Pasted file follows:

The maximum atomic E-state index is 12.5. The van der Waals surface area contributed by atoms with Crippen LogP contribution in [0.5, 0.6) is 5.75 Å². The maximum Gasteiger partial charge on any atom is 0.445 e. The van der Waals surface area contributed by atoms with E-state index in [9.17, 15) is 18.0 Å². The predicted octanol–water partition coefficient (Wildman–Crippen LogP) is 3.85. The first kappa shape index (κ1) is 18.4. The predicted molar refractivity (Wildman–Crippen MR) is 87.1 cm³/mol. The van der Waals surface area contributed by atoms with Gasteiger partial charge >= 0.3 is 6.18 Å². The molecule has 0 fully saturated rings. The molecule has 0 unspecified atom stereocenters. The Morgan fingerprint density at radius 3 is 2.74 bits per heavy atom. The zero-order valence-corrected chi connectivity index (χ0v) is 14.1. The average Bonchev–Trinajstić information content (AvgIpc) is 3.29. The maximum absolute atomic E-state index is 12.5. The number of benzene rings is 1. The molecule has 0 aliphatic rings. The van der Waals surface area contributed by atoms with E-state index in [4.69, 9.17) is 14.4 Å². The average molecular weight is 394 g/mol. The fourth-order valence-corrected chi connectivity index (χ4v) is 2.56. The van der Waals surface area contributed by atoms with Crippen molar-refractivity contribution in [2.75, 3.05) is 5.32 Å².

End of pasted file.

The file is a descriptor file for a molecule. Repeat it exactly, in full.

The maximum atomic E-state index is 12.5. The van der Waals surface area contributed by atoms with Crippen LogP contribution in [0.5, 0.6) is 5.75 Å². The maximum Gasteiger partial charge on any atom is 0.445 e. The van der Waals surface area contributed by atoms with E-state index in [9.17, 15) is 18.0 Å². The predicted octanol–water partition coefficient (Wildman–Crippen LogP) is 3.85. The first kappa shape index (κ1) is 18.4. The predicted molar refractivity (Wildman–Crippen MR) is 87.1 cm³/mol. The van der Waals surface area contributed by atoms with Gasteiger partial charge >= 0.3 is 6.18 Å². The molecule has 0 fully saturated rings. The molecule has 0 unspecified atom stereocenters. The Morgan fingerprint density at radius 3 is 2.74 bits per heavy atom. The zero-order valence-corrected chi connectivity index (χ0v) is 14.1. The average Bonchev–Trinajstić information content (AvgIpc) is 3.29. The maximum absolute atomic E-state index is 12.5. The number of benzene rings is 1. The molecule has 0 aliphatic rings. The van der Waals surface area contributed by atoms with E-state index in [4.69, 9.17) is 14.4 Å². The average molecular weight is 394 g/mol. The fourth-order valence-corrected chi connectivity index (χ4v) is 2.56. The van der Waals surface area contributed by atoms with Crippen molar-refractivity contribution in [2.75, 3.05) is 5.32 Å².